Parties promise to review IR35 fuels 'chaotic nature' of legislation

The Conservatives, Labour, Liberal Democrats and the Scottish National Party (SNP) have all stated they would review IR35 which may just add to the “chaotic nature of the private sector roll-out.”

This is the opinion of Brookson Legal, the only regulation law firm that focuses on IR35. Matt Fryer, group compliance director at Brookson Legal, believes that these announcements do not mean the changes will be scrapped and that businesses should continue to prepare for April 2020.

Mr Fryer said:

With each of the main political parties now pledging to review IR35, the roll-out of the tax changes into the private sector could hardly have been more chaotic. The latest announcements from Labour and the Conservatives only add to the uncertainty for contractors and businesses, many of whom have already invested considerably in preparations for April 2020.

Still, an IR35 review is unlikely to result in an abandonment of the policy altogether given the £1.3 billion of additional tax which the Treasury believe this policy could generate. Businesses would be foolish to halt their preparations now and a contractor workforce audit is still incredibly valuable. There is also a role for recruitment businesses to play in advising both end hirers and contractors on the best course of action at this stage. IR35 is a complex piece of legislation and this continued uncertainty adds to the confusion. Clear communication is a priority for those who are likely to be most affected.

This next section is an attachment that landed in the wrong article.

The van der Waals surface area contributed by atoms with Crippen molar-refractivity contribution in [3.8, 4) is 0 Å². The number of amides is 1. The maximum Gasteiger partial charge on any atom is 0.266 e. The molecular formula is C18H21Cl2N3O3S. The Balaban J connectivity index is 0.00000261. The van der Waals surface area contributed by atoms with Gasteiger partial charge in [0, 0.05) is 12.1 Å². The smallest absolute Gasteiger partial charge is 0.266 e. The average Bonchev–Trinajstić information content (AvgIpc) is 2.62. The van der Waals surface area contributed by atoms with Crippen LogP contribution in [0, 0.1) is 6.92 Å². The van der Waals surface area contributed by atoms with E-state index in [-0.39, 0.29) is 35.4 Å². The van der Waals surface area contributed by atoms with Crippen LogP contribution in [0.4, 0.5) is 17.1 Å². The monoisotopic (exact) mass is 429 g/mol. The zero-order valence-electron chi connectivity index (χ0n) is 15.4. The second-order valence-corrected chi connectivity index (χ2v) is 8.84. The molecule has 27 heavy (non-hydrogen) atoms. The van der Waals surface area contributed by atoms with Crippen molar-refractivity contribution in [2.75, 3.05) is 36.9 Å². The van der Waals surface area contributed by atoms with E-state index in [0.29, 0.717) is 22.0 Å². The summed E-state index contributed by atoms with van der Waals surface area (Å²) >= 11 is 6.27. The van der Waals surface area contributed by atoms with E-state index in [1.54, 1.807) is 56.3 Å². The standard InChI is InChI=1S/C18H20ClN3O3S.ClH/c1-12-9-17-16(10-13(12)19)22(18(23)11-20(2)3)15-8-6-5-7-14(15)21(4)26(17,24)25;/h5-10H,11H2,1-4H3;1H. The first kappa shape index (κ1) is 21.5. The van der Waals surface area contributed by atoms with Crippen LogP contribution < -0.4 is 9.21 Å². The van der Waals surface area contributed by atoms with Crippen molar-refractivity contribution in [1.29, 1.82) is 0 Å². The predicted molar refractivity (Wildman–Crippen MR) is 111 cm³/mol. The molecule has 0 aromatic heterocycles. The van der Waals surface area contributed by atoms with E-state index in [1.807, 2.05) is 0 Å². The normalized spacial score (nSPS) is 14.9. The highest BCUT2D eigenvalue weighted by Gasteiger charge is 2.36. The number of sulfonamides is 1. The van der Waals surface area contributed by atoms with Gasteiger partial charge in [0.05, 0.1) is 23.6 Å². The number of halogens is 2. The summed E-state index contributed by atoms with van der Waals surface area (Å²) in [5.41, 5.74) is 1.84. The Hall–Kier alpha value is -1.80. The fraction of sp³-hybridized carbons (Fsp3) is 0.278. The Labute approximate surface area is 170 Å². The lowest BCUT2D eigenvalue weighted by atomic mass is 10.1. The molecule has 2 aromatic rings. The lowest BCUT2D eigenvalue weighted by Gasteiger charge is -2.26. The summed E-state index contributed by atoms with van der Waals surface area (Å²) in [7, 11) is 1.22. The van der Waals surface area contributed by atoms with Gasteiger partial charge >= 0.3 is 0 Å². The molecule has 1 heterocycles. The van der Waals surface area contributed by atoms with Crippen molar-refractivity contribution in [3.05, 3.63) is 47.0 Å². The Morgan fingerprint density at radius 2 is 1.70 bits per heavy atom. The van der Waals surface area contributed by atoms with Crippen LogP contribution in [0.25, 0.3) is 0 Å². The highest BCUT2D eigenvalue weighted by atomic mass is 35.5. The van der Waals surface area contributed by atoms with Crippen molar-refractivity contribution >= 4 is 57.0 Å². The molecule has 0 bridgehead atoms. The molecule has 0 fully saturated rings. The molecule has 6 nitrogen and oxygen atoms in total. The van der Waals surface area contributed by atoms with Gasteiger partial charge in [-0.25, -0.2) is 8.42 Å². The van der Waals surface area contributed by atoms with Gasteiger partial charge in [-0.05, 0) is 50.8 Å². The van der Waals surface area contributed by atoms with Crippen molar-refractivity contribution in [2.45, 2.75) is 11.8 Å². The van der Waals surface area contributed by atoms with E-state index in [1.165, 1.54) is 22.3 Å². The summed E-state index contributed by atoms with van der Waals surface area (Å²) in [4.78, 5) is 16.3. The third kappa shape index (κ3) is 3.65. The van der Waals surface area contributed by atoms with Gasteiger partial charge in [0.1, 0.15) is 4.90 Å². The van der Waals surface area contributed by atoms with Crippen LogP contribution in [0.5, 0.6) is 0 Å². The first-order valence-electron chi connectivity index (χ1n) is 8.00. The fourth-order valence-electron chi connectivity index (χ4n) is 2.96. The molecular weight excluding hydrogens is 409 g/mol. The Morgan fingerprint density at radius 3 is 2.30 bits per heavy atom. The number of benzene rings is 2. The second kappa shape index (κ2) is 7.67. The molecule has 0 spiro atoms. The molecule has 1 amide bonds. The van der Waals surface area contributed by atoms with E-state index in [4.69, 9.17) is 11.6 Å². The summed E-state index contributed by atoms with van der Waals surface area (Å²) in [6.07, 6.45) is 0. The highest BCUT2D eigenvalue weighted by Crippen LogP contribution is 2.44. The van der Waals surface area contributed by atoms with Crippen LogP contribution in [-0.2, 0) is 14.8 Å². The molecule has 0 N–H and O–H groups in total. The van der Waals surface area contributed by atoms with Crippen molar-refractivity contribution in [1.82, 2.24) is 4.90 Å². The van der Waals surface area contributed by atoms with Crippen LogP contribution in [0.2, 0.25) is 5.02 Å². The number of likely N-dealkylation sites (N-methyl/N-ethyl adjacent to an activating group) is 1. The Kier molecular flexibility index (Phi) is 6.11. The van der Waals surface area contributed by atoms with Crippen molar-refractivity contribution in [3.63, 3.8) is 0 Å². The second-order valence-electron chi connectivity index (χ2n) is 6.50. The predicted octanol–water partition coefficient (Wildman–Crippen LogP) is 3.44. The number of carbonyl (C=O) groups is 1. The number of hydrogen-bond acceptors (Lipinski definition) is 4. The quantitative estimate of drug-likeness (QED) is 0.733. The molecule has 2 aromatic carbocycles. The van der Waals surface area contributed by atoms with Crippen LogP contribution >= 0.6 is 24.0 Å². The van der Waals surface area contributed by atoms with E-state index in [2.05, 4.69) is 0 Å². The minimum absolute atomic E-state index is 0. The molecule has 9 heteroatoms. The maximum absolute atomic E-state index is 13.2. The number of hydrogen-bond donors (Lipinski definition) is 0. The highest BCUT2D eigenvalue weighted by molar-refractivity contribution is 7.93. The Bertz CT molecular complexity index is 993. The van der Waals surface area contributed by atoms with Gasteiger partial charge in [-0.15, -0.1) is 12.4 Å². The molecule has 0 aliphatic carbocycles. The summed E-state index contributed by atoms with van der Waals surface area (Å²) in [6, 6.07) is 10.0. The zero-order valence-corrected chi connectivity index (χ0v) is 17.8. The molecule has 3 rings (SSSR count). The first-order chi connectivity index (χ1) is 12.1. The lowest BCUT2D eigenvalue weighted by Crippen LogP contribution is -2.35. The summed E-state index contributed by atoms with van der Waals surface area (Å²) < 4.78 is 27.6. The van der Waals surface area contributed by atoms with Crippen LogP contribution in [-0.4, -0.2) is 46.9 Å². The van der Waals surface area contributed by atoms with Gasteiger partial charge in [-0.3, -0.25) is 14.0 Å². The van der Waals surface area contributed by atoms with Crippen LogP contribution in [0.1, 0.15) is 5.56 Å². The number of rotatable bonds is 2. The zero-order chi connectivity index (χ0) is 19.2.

Recently Sajid Javid, Chancellor of the Exchequer said he would like to review IR35 on BBC Radio 4 programme Money Box.

Mr Javid said:

One thing in particular that I want to look at again are the proposed changes to IR35. I want to make sure the proposed changes are right to take forwardI think it makes sense to include the proposed IR35 changes in that review.

The Liberal Democrats were the first main political party to announce it would review IR35 on the 20/11/19.





Darius is the editor of HRreview. He has previously worked as a finance reporter for the Daily Express. He studied his journalism masters at Press Association Training and graduated from the University of York with a degree in History.